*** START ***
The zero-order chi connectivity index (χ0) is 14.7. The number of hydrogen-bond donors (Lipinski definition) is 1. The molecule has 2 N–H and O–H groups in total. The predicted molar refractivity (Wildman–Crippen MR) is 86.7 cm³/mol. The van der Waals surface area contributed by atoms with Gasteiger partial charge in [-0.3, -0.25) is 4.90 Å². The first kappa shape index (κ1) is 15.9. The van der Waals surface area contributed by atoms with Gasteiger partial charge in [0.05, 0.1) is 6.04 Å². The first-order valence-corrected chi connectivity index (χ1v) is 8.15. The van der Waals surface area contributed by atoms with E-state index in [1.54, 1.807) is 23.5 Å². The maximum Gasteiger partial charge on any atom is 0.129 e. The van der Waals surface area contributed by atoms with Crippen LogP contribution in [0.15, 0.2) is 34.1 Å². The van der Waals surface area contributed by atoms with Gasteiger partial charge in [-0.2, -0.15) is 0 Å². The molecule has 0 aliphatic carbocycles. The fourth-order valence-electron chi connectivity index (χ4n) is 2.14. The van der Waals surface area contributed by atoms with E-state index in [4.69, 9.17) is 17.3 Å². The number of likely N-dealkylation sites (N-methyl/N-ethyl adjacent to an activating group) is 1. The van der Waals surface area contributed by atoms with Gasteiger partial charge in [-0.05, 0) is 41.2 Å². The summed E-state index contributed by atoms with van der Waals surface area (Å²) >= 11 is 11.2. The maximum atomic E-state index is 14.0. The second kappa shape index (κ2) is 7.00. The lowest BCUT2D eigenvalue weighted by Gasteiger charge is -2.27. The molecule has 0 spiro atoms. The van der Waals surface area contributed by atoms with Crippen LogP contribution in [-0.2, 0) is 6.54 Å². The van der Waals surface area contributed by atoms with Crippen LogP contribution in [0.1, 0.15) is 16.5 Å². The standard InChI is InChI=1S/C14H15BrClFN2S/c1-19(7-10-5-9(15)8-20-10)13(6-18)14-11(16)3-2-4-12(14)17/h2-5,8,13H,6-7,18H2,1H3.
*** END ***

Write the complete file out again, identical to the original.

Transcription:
The zero-order chi connectivity index (χ0) is 14.7. The number of hydrogen-bond donors (Lipinski definition) is 1. The molecule has 2 N–H and O–H groups in total. The predicted molar refractivity (Wildman–Crippen MR) is 86.7 cm³/mol. The van der Waals surface area contributed by atoms with Gasteiger partial charge in [-0.3, -0.25) is 4.90 Å². The first kappa shape index (κ1) is 15.9. The van der Waals surface area contributed by atoms with Gasteiger partial charge in [0.05, 0.1) is 6.04 Å². The first-order valence-corrected chi connectivity index (χ1v) is 8.15. The van der Waals surface area contributed by atoms with E-state index in [1.54, 1.807) is 23.5 Å². The maximum Gasteiger partial charge on any atom is 0.129 e. The van der Waals surface area contributed by atoms with Crippen LogP contribution in [0.15, 0.2) is 34.1 Å². The van der Waals surface area contributed by atoms with Gasteiger partial charge in [-0.2, -0.15) is 0 Å². The molecule has 0 aliphatic carbocycles. The fourth-order valence-electron chi connectivity index (χ4n) is 2.14. The van der Waals surface area contributed by atoms with E-state index in [4.69, 9.17) is 17.3 Å². The number of likely N-dealkylation sites (N-methyl/N-ethyl adjacent to an activating group) is 1. The van der Waals surface area contributed by atoms with Gasteiger partial charge in [-0.05, 0) is 41.2 Å². The summed E-state index contributed by atoms with van der Waals surface area (Å²) >= 11 is 11.2. The maximum atomic E-state index is 14.0. The second kappa shape index (κ2) is 7.00. The lowest BCUT2D eigenvalue weighted by Gasteiger charge is -2.27. The molecule has 0 spiro atoms. The van der Waals surface area contributed by atoms with Crippen LogP contribution in [-0.2, 0) is 6.54 Å². The van der Waals surface area contributed by atoms with Crippen LogP contribution in [0.1, 0.15) is 16.5 Å². The standard InChI is InChI=1S/C14H15BrClFN2S/c1-19(7-10-5-9(15)8-20-10)13(6-18)14-11(16)3-2-4-12(14)17/h2-5,8,13H,6-7,18H2,1H3.